Books: 16 Feminist Books For Women’s History Month!

CharlottePerkinsGilman_HerlandWomen’s History Month has always seemed like a consolation prize, or rather a participation trophy given to “women” as acknowledgement that we exist, and are important. An entire month of acknowledgement is supposed to somehow make us forget that MEN are systematically taking away our rights. Women’s History Month is only necessary because women are still being held down, and held back. I don’t see a “Men’s History Month”, and you know why? Because every month of every year since the dawn of time is Men’s History Month.

But I don’t want a month. I don’t want a “special” anything. The world should be a place where there isn’t a second thought about a woman running for president, or running a country. Where we don’t talk about a woman’s appearance before her accomplishments. Where women and men can work and live together without sexism getting in the way.

But that day isn’t here. They threw us a bone called “Women’s History Month” so I’ll take it and run. The following list is made up of some of my favorite books which I would consider Feminist. I didn’t put any of the famous books on the list because… who wants to read the same lists over and over? Hopefully you will find some new, interesting and favorites among these. And yes. There are books written by men on this list. I hope you are not so ignorant as to think men can’t be feminists.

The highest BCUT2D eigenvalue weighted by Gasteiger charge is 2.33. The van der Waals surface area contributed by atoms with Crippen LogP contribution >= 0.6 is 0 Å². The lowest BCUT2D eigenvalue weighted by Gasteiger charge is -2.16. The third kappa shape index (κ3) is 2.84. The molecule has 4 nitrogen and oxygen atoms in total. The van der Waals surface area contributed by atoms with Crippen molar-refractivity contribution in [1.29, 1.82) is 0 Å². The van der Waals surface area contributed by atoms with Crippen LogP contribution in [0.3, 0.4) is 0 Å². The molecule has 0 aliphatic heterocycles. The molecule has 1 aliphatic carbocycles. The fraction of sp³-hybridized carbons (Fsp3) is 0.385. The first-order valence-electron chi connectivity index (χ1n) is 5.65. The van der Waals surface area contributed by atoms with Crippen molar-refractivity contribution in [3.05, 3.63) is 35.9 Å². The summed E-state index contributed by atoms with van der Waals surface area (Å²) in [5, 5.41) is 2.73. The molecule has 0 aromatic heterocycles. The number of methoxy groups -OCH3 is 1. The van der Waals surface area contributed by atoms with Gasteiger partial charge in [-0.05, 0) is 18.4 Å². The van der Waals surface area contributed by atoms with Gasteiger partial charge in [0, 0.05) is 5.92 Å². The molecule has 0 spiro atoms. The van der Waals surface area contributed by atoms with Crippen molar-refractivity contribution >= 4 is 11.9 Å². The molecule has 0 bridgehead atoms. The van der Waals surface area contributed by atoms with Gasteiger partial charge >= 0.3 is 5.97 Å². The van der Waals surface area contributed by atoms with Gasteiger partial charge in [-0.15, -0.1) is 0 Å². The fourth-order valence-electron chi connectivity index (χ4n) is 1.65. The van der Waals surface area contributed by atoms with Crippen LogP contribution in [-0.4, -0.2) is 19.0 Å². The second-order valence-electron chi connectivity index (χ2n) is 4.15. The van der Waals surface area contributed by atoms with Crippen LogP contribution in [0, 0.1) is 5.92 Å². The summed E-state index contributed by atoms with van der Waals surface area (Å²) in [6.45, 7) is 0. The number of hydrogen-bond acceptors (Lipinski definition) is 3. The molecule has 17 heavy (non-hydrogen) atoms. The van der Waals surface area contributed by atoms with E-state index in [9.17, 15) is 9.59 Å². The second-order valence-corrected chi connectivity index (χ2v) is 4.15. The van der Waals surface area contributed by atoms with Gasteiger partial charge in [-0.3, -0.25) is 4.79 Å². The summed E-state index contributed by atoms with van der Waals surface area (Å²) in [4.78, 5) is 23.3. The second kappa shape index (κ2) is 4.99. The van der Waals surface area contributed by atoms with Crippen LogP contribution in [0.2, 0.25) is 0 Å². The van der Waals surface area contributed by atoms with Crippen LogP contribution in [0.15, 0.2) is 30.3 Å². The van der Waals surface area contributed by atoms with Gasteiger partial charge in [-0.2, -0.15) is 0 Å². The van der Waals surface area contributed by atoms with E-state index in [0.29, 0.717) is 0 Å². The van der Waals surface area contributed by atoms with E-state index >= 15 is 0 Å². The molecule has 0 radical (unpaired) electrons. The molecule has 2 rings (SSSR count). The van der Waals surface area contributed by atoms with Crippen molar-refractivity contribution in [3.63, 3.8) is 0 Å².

ENJOY!

  1. Herland, by Charlotte Perkins Gilman
  2. The Temple of my Familiar, by Alice Walker
  3. A Bloodsmoor Romance, By Joyce Carol Oates
  4. Spinster, by Kate Bolic
  5. Yes, Please, by Amy Poehler
  6. Around the World with Auntie Mame, by Patrick Dennis
  7. The Mists of Avalon, By Marion Zimmer Bradley
  8. Parable of the Sower, by Octavia Butler
  9. Men Explain Things to Me, by Rebecca Solnit
  10. Even Cowgirls Get the Blues, by Tom Robbins
  11. Mildred Pierce, by James M. Cain
  12. The Hours, by Michael Cunningham
  13. The Robber Bride, by Margaret Atwood
  14. The World According to Garp, by John Irving
  15. I Feel Bad About My Neck, by Nora Ephron
  16. Middlesex, by Jeffrey Eugenides
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